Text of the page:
The article is about the American Syrian Jewish community edict dating back to 1935, which prohibits not merely intermarriage, but marriage to a convert. Actually, I gather from folks that this was one of four articles in the NYT Magazine about rich enclaves. But Chafetz has a serious hard on for the intermarriage issue in particular and spends most of the article discussing it.
The Edict is -- as the article acknowledges, unique in the Jewish world and highly controversial. As a general matter, geirim true converts who accept the "yoke of heaven" and elect to become Jews, are considered to be fully Jewish. Traditionally, Jewish law discourages those who convert for reasons other than a true desire to accept Judaism as for its own sake. Indeed, the Talmud tells us that when the Jews were a powerful nation in the days of David and Solomon, conversions were not permitted for fear that they merely represented an effort to gain material wealth and prosperity (I should add there is no historical basis to believe this actually occurred, but it provides some basis in tradition for the Syrian decree). Even today, most Rabbis (and certainly all those who follow some variation of traditional Judaism) will actively inquire into the convert's motives and expectation, and require a lengthy period under which the convert lives in accordance with Jewish law so that the individual can determine whether this is really the lifestyle he or she wishes to adopt.
So there is certainly plenty of room to debate the nature of "the Edict" as it is called. My problem is with the obvious prejudices the author displays toward traditional Jewish communities generally and the Syrian community specifically. Chafetz doesn't even try to disguise his obvious antipathy for these throwbacks; it oozes out of him in endless snide remarks and broad put downs. Consider this gem:
Enter the rabbis with their Edict, in 1935. They wanted to build an iron wall of self-separation around the community. They couldn't do this the Hassidic way, dressing the men in costumes of ancient design, physically segregating women and making sure that children received nothing in the way of useful secular education. After all, the Syrian men couldn't be expected to make money if they looked like figures from 18th-century Poland.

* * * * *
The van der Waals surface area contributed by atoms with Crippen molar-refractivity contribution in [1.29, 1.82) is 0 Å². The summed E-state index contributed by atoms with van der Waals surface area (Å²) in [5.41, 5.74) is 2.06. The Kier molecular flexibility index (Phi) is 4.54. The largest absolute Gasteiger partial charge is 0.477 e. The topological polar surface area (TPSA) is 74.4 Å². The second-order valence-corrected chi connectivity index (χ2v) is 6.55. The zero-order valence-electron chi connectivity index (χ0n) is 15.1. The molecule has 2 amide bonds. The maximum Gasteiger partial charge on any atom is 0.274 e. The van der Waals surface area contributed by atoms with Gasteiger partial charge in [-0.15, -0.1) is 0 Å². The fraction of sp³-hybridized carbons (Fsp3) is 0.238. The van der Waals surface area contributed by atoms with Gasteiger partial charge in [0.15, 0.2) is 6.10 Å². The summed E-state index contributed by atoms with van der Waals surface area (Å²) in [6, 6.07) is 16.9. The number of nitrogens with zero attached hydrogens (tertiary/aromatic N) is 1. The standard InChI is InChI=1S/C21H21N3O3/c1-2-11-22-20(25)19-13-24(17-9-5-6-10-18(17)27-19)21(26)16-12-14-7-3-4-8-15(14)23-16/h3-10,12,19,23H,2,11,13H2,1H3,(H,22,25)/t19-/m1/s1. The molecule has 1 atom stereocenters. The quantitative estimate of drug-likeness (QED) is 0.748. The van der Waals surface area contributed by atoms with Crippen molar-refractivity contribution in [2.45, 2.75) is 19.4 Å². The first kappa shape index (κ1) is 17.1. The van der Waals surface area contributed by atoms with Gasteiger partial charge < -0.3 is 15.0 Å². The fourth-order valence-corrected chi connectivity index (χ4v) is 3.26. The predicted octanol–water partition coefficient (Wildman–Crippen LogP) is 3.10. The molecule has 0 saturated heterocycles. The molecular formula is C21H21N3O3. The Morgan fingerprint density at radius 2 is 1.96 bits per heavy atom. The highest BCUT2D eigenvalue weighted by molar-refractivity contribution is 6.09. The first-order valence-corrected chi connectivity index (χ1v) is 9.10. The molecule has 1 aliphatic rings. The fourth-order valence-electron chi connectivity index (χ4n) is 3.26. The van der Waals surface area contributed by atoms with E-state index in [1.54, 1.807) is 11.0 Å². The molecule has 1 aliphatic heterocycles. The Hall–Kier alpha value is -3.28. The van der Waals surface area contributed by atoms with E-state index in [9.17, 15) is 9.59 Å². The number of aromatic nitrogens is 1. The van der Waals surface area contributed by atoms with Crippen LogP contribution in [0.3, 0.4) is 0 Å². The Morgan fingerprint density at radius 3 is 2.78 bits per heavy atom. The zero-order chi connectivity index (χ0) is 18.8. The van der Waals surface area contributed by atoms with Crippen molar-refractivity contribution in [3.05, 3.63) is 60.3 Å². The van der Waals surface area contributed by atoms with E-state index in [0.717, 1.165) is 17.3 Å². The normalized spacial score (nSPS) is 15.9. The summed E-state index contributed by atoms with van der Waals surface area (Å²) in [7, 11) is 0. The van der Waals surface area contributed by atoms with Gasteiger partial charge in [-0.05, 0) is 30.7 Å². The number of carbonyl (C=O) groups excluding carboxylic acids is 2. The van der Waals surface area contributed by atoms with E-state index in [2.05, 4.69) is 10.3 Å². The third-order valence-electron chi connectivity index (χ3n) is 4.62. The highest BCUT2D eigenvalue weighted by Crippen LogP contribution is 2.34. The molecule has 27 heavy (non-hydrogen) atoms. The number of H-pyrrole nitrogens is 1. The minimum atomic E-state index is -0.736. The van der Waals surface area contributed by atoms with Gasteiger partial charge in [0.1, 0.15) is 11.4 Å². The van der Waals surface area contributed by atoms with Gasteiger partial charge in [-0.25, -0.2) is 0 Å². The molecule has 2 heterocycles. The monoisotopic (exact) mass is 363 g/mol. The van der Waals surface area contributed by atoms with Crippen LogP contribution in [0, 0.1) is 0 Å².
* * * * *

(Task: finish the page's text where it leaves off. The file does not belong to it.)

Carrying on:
And so the rabbis turned to the heart of the matter: matrimony. Most American Jewish communities in those days (and many today) viewed intermarriage as a taboo. Conversion, however, was a loophole. The Edict intended to close that loophole. It proclaimed, "No male or female member of our community has the right to intermarry with non-Jews; this law covers conversion, which we consider to be fictitious and valueless."
So first, lets throw in a gratuitous insult for those whacky Chassidim, then we'll make sure that the world knows that while these Syrian Jewish men profess religious concerns, they are certainly not going to let religion interfere with their making money. And conversion, which is traditionally a serious process, is but a mere "loophole" employed by everyone else (at least in the remainder of the article) for the sole purpose of permitting intermarriage.
Of course, part of this seems to be that Chafetz found his subjects reluctant to talk to him. Naturally, this was because they are nasty, clannish and greedy not because they find that reporters do not treat the community fairly.
One of the rules of the community forbids indulging in promiscuous chit-chat with outsiders. This is a practice the Syrians brought with them from the old country, where a nosy stranger might be a business rival or a representative of the tax collector. Reporters, an American inconvenience, are equally unpopular. The community is still stewing about an article published in The New York Times last year that revealed the astronomical cost of real estate in the enclave — one house sold in 2003 for $11 million, which may have made it the most expensive house in Brooklyn.
Because the reason Syrian Jews might have a tradition of not chatting with others has nothing to do with coming from a country where Jews were a tolerated minority who learned to keep their heads down and mind their own business, lest they incur the wrath of the Islamic majority and suffer a massacre or beating. No, it's because it might leak secrets to business rivals! Damn Syrian Jews....